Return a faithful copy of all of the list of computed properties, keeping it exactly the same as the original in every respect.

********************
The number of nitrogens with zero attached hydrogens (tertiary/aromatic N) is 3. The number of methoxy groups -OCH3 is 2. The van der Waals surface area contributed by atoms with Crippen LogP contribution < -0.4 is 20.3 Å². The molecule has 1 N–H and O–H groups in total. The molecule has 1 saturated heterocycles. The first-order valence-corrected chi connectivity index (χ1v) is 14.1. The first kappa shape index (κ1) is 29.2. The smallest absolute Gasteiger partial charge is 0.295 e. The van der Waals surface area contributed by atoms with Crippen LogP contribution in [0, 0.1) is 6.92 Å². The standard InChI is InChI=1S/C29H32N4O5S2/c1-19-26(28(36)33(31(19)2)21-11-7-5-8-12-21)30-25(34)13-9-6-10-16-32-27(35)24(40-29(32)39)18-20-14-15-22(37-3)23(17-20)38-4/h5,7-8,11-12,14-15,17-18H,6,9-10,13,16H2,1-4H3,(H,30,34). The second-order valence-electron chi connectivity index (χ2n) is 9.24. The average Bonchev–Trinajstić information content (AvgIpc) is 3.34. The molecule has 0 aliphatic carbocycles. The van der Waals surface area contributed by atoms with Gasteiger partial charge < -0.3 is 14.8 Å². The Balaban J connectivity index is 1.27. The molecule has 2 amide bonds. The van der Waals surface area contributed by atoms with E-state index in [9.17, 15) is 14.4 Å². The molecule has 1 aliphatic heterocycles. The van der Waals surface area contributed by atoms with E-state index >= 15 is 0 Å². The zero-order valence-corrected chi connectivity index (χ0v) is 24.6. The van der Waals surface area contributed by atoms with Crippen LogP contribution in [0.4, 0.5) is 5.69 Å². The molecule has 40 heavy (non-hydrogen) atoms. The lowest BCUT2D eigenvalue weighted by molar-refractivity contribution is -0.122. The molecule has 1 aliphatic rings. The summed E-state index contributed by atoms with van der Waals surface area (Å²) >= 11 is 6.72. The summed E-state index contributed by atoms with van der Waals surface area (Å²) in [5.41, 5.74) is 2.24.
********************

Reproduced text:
The number of nitrogens with zero attached hydrogens (tertiary/aromatic N) is 3. The number of methoxy groups -OCH3 is 2. The van der Waals surface area contributed by atoms with Crippen LogP contribution < -0.4 is 20.3 Å². The molecule has 1 N–H and O–H groups in total. The molecule has 1 saturated heterocycles. The first-order valence-corrected chi connectivity index (χ1v) is 14.1. The first kappa shape index (κ1) is 29.2. The smallest absolute Gasteiger partial charge is 0.295 e. The van der Waals surface area contributed by atoms with Crippen LogP contribution in [0, 0.1) is 6.92 Å². The standard InChI is InChI=1S/C29H32N4O5S2/c1-19-26(28(36)33(31(19)2)21-11-7-5-8-12-21)30-25(34)13-9-6-10-16-32-27(35)24(40-29(32)39)18-20-14-15-22(37-3)23(17-20)38-4/h5,7-8,11-12,14-15,17-18H,6,9-10,13,16H2,1-4H3,(H,30,34). The second-order valence-electron chi connectivity index (χ2n) is 9.24. The average Bonchev–Trinajstić information content (AvgIpc) is 3.34. The molecule has 0 aliphatic carbocycles. The van der Waals surface area contributed by atoms with Gasteiger partial charge < -0.3 is 14.8 Å². The Balaban J connectivity index is 1.27. The molecule has 2 amide bonds. The van der Waals surface area contributed by atoms with E-state index in [9.17, 15) is 14.4 Å². The molecule has 1 aliphatic heterocycles. The van der Waals surface area contributed by atoms with E-state index >= 15 is 0 Å². The zero-order valence-corrected chi connectivity index (χ0v) is 24.6. The van der Waals surface area contributed by atoms with Crippen LogP contribution in [0.4, 0.5) is 5.69 Å². The molecule has 40 heavy (non-hydrogen) atoms. The lowest BCUT2D eigenvalue weighted by molar-refractivity contribution is -0.122. The molecule has 1 aliphatic rings. The summed E-state index contributed by atoms with van der Waals surface area (Å²) >= 11 is 6.72. The summed E-state index contributed by atoms with van der Waals surface area (Å²) in [5.41, 5.74) is 2.24.